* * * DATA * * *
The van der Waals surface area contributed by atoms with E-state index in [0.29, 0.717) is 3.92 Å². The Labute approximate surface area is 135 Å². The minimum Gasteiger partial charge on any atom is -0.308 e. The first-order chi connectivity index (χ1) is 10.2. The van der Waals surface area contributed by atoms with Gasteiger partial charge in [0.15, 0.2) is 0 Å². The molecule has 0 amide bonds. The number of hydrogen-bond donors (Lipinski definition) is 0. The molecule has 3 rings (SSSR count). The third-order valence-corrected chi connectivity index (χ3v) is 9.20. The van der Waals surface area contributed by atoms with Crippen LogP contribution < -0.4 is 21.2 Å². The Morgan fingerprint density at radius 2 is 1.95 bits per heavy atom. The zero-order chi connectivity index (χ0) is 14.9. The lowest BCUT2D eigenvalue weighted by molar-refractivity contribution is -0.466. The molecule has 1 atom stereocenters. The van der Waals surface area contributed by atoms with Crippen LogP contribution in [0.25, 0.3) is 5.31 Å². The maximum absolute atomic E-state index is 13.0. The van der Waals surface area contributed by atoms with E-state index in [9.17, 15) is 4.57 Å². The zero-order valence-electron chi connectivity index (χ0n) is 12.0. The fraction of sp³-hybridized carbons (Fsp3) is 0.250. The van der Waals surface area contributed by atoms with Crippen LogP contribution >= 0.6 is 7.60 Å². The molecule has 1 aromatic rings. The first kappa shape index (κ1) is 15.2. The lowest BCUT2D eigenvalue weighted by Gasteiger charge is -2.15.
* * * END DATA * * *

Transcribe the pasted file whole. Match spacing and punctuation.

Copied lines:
The van der Waals surface area contributed by atoms with E-state index in [0.29, 0.717) is 3.92 Å². The Labute approximate surface area is 135 Å². The minimum Gasteiger partial charge on any atom is -0.308 e. The first-order chi connectivity index (χ1) is 10.2. The van der Waals surface area contributed by atoms with Gasteiger partial charge in [0.15, 0.2) is 0 Å². The molecule has 0 amide bonds. The number of hydrogen-bond donors (Lipinski definition) is 0. The molecule has 3 rings (SSSR count). The third-order valence-corrected chi connectivity index (χ3v) is 9.20. The van der Waals surface area contributed by atoms with Crippen LogP contribution < -0.4 is 21.2 Å². The Morgan fingerprint density at radius 2 is 1.95 bits per heavy atom. The zero-order chi connectivity index (χ0) is 14.9. The lowest BCUT2D eigenvalue weighted by molar-refractivity contribution is -0.466. The molecule has 1 atom stereocenters. The van der Waals surface area contributed by atoms with Crippen LogP contribution in [0.25, 0.3) is 5.31 Å². The maximum absolute atomic E-state index is 13.0. The van der Waals surface area contributed by atoms with E-state index in [9.17, 15) is 4.57 Å². The zero-order valence-electron chi connectivity index (χ0n) is 12.0. The fraction of sp³-hybridized carbons (Fsp3) is 0.250. The van der Waals surface area contributed by atoms with Crippen LogP contribution >= 0.6 is 7.60 Å². The molecule has 1 aromatic rings. The first kappa shape index (κ1) is 15.2. The lowest BCUT2D eigenvalue weighted by Gasteiger charge is -2.15.